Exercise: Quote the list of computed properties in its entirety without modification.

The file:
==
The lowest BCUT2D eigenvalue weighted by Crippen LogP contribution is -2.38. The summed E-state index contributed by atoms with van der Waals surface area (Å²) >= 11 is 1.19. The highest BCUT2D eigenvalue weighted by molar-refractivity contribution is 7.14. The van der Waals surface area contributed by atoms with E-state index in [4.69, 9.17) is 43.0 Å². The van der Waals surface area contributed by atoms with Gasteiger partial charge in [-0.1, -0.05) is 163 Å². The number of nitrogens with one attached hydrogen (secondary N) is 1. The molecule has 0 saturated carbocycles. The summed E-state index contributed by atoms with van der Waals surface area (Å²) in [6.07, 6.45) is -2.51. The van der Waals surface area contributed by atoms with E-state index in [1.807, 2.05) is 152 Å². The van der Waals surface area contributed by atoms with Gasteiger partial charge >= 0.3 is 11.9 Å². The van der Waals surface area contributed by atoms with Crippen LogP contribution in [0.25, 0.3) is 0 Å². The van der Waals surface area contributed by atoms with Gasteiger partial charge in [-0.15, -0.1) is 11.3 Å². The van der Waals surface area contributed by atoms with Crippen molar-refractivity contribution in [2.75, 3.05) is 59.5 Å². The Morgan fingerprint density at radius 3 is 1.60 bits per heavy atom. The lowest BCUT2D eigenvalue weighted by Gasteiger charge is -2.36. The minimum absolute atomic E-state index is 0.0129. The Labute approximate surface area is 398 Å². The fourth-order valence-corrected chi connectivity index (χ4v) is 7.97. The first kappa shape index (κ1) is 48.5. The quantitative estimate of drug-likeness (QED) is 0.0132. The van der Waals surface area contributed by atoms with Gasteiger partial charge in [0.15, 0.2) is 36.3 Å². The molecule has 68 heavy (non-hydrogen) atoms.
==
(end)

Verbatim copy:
The lowest BCUT2D eigenvalue weighted by Crippen LogP contribution is -2.38. The summed E-state index contributed by atoms with van der Waals surface area (Å²) >= 11 is 1.19. The highest BCUT2D eigenvalue weighted by molar-refractivity contribution is 7.14. The van der Waals surface area contributed by atoms with E-state index in [4.69, 9.17) is 43.0 Å². The van der Waals surface area contributed by atoms with Gasteiger partial charge in [-0.1, -0.05) is 163 Å². The number of nitrogens with one attached hydrogen (secondary N) is 1. The molecule has 0 saturated carbocycles. The summed E-state index contributed by atoms with van der Waals surface area (Å²) in [6.07, 6.45) is -2.51. The van der Waals surface area contributed by atoms with E-state index in [1.807, 2.05) is 152 Å². The van der Waals surface area contributed by atoms with Gasteiger partial charge >= 0.3 is 11.9 Å². The van der Waals surface area contributed by atoms with Crippen LogP contribution in [0.25, 0.3) is 0 Å². The van der Waals surface area contributed by atoms with Gasteiger partial charge in [-0.15, -0.1) is 11.3 Å². The van der Waals surface area contributed by atoms with Crippen molar-refractivity contribution in [2.75, 3.05) is 59.5 Å². The Morgan fingerprint density at radius 3 is 1.60 bits per heavy atom. The lowest BCUT2D eigenvalue weighted by Gasteiger charge is -2.36. The minimum absolute atomic E-state index is 0.0129. The Labute approximate surface area is 398 Å². The fourth-order valence-corrected chi connectivity index (χ4v) is 7.97. The first kappa shape index (κ1) is 48.5. The quantitative estimate of drug-likeness (QED) is 0.0132. The van der Waals surface area contributed by atoms with Gasteiger partial charge in [0.15, 0.2) is 36.3 Å². The molecule has 68 heavy (non-hydrogen) atoms.